Identified as a “virtual pinboard,” Pinterest is “a fun way to discover new things and get inspiration from people who share your interests.”  Pinterest can connect to the Twitter or Facebook accounts of their users to draw friends from and expand one’s Pinterest community.  In addition to allowing users to peruse the pins their friends have added to their boards, Pinterest provides an easy-to-install “Pin It” button which allows its users to conveniently find pictures or recipes on other sites and, as the button implies, pin it to one of their boards.  Below are a few examples of the fun things to be discovered on this social media site:

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Naturally, the million dollar question is: How can such a magical place be used for PR?

This B2C website boasts about the consumer interests and the sheer amount of traffic that Pinterest receives.  How can companies harness this power?  Tip #1 from this creative agency is to make sure that your products are “pinnable”.  The easier it is to pin your product, the more likely it is that others will catch on and repin your products.  With the mass amounts of traffic that Pinterest receives, as long as your product gets pinned, it will be sure to receive recognition.

The more creative you can be with your product, the more likely it is that it will catch on.  Pinterest is all about DIY products and cutesy-creative crafts that can be easily replicated.  Can your product be used to brighten up a room?  Display it in a way that will be attractive for pinners.

Personally, I quite enjoy Pinterest.  This may be due to the fact that I am a social media addict, but it truly is a fantastic site.  It certainly doesn’t compare to Facebook or Twitter, but then again, it isn’t supposed to.  It’s a way for people to flex the muscles in their right brain and discover new things.  For example, through Pinterest, I discovered a lovely website that offers a plethora of low-priced boots.  It would not have happened without Pinterest!  I am forever grateful.  Thanks, Pinterest!

“Be Cool, Stick Out, Make a Difference”

On Tuesday, our professor brought in MU alum, PR professional, and inspirational quote machine Molly Currey to speak to our class about public relations outside of the classroom.  Since 1999, Molly has been working at Chicago’s GolinHarris—where she’s done some amazing things.  Molly was the driving force behind the opening of the Hard Rock Hotel Chicago and the Elysian along with an impressive litany of successes with her motorsport clients.  Needless to say, she knows what she’s doing.  We learned a great deal from her, but here are some quotes that particularly impacted me:

  • “You never know what will happen the day you walk in the door.”

Molly labeled this nugget of wisdom “the biggest lesson” she’s learned over the years.  I have to be honest, the first thing that came to mind when she said this was the song “Be Prepared” from The Lion King.

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Be prepared, indeed. Watch your step, Simba! Uncle Scar’s got it out for you.

But honestly, Molly speaks the truth.  Every time I’ve been interviewed for an internship, the interviewer emphasizes how important it is to be able to adapt to any situation.  I am often told that every day is different.  PR professionals have to be on top of their game.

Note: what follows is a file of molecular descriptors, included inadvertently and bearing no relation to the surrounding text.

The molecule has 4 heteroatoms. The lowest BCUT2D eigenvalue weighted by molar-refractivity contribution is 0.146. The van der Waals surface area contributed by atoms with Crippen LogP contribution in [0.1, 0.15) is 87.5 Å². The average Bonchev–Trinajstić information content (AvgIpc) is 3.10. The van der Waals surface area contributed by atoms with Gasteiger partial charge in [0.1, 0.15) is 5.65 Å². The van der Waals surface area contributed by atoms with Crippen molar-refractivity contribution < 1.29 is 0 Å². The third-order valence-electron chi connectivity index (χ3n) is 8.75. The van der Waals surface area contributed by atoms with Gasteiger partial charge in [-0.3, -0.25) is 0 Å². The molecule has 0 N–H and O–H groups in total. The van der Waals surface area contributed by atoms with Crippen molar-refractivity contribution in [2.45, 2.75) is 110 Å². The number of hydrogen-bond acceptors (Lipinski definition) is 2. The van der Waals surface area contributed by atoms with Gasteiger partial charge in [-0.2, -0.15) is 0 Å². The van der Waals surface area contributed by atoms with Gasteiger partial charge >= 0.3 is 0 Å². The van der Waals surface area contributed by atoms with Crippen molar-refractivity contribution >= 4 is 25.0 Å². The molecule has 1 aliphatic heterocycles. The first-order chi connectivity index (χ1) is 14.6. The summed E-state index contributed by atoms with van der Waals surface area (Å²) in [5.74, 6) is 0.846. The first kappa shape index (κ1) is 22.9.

• “You can do it all.  Play hard.  Work hard.  Live hard.”

This made me smile.  Some other things you may not know about Molly are that she is a former off-roading world champion and that she is a breast cancer survivor.  She epitomizes the idea of living hard.  Seeing her passion inspired everyone to fight for their goals—both personal and career oriented.

  • “Be cool, stick out, make a difference.”

When discussing how to succeed in the PR industry, Molly put serious emphasis on the importance of being awesome and showcasing your life experiences.  Everyone will have some amount of former experience.  What’s important is the lifestyle experience you’ve had.  Shy and boring are two qualities that cannot be applied to any successful PR person.  Having a unique perspective and interesting life stories imply creativity and an ability to tell spin extravagant tales with ease.  Again, be passionate.

So, to sum it all up:

  1. Expect the unexpected.
  2. Give it everything you got.
  3. Don’t be afraid to showcase your awesomeness.

Thank you, Molly, for sharing your wisdom with a room full of young hopefuls.  What wonderful lessons to live by!

The Latest Trends

Advertising!  Public Relations!  Journalism!  What’s happening in the wonderful world of communications?  Well, this article claims that brand journalism is the current hot topic in marketing communications.  In fact, it’s such a hot topic that the Public Relations Society of America has actually declared it to be one of the top 12 latest trends.

You see, standard advertising is no longer having its desired effect on today’s population.  People are tired of being bombarded with advertisements and harassed by salespeople.  We ignore their suggestions and instead look to someone we can trust to weigh in: friends, family, coworkers, friends of friends.  Really, just about anyone whose salary does not rely on force feeding you a product.  Therefore, companies have been trying to figure out a new angle at which to approach the public with their products.

In an attempt to reach out to the general population on a deeper level, communication professionals have delved into the idea of storytelling.  Everyone loves a story.  Stories reel people in and bring corporations down to a more human-like and relatable level.  It makes former salespeople seem significantly more similar to that friend you trust to give you solid advice.  Suddenly, they aren’t in your face with an obnoxious pitch.  Rather, they are just communicating with you in a meaningful way.

Storytelling is powerful.

Out of storytelling comes brand journalism.  Brand journalism gives your product a story to which people can relate.  Blogs and other social media sites have given companies the power to create a personable persona and cultivate a relationship with their target audience.  Brand journalism is the phoenix that was reborn out of the ashes of old ads and defunct journalism.  And this firebird is taking off.

PR professionals are loving it.  I’m loving it.  Everyone’s loving it.

Stories are magical.  It’s about time that we start using it this way.